Ray’s excellent trekking adventure

Our director and trek leader, Ray Baker is currently in India trekking and exploring potential new treks and walks with Vikas Kumar, our local Tour Manager who comes from Naddi – a small, picturesque village above Dharamsala in the Indian State of Himachal Pradesh.  You can follow Ray and Vikas’s adventures on our Facebook page or check out this gallery of shots we’ve put together!  Look out for Ray’s blog on his return.

Africa: far from the madding crowd

After mapping out more than 7500km to research Back Track’s first fully-guided and escorted six vehicle safari, Jim Drapes and the brave souls on the first trek, headed off for 29 days through Namibia and Botswana, finishing at Victoria Falls and  including the Okavango Delta. It ws a trip never to be forgotten, Jim writes.   In a crowded world, I found an escape … a place to be totally with nature. I fell asleep to the sounds of the African bush and woke to a cacophony of different birds. For miles and miles we traversed the country—two foreign counties […]

The day of the summit: our journey to the top

Part 2 of Ray Baker’s blog on reaching the summit of Kilimanjaro: We’re cold, questioning life and why we are here, but determined to make it. Ascending at the rate of 250 metres per hour, plus rest stops, means that we can expect to be on top about 7a.m. and that’s all I’m focussing on… well that and the cold. Plod on to the summit Check the time and altimeter…1.00a.m…4900m… ahead of schedule. The summit is at 5895m.  Plod on. Three a.m.… 5200m… the pace has slowed… we are all feeling the cold and the altitude. The trail emerges from the […]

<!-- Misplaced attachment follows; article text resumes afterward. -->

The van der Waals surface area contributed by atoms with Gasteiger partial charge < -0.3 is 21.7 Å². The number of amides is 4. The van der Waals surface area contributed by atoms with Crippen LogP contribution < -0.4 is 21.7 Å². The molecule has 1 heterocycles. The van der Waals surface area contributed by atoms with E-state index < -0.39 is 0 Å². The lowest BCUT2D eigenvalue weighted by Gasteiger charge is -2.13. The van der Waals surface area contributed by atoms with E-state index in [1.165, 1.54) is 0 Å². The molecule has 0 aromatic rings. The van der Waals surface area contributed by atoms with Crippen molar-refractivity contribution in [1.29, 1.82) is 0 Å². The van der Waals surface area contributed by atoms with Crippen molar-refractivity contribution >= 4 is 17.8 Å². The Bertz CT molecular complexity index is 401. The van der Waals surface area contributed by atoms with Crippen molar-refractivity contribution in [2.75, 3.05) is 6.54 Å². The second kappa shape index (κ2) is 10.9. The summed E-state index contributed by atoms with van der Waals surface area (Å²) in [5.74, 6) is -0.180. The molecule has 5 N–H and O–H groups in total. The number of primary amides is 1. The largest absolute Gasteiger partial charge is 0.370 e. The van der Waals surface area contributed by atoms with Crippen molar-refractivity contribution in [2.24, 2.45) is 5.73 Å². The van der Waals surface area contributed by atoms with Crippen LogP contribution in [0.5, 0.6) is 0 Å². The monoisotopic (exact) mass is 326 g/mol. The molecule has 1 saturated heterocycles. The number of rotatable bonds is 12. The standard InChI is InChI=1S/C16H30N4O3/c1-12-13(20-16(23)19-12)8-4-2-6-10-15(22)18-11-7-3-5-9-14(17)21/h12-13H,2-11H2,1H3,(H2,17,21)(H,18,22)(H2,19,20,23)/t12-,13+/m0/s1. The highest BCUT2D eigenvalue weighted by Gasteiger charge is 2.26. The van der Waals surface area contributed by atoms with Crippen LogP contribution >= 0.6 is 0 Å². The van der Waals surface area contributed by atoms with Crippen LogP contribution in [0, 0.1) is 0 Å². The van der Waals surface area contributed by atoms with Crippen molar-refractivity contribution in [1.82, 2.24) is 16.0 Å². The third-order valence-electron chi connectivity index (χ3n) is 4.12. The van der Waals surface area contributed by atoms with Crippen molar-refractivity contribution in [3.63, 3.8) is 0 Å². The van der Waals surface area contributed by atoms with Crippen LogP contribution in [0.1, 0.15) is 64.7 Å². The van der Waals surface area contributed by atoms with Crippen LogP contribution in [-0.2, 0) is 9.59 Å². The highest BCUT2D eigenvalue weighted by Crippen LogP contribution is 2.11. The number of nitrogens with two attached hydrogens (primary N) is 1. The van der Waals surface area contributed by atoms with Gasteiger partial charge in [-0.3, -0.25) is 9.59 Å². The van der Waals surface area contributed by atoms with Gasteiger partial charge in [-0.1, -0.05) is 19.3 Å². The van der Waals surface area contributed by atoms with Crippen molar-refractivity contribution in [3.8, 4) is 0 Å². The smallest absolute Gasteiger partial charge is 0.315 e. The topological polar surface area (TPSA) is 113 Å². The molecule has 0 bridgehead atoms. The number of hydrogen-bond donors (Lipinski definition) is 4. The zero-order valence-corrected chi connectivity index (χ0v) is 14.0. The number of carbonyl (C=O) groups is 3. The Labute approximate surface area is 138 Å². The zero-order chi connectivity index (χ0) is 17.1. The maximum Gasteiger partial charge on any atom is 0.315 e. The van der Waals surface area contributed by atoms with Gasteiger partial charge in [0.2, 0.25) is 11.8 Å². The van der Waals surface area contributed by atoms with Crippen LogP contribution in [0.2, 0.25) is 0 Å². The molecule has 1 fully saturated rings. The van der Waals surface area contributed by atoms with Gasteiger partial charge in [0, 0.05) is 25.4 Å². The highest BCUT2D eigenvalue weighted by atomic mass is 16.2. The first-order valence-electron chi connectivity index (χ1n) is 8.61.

Summit day, Kilimanjaro: the hardest day of all by Ray Baker

There’s a euphoria that’s experienced when reaching the summit of Kilimanjaro – a feeling not easily put into words. No matter what it takes to get to the top, the effort is easily over-shadowed by this feeling, and the elation that continues all the way down the mountain and for days after. But getting there is another story. Not one summit day has ever been easy Uhuru is a word meaning freedom in the local Kiswahili language and the summit of Mt Kilimanjaro is officially known as Uhuru Peak. It is 5,895m above sea level and the highest point on […]

My hardest trek … ever by Ray Baker

Nepal … a circuit of Dhaulagiri, at 8167m, the world’s seventh highest mountain, and my hardest trek ever. Like all treks, this had some easy days but the combination of five tough, high altitude days in a row after a reasonably strenuous walk in, plus a bout of ill health, and carrying a 20kg pack, elevates this trek to the top of my hardest list. The first challenge The first challenge was the ascent of the aptly labelled ‘Heartbreak Ridge’. We left camp early and the first two hours were quite easy, but by mid-morning the high sun blazed down […]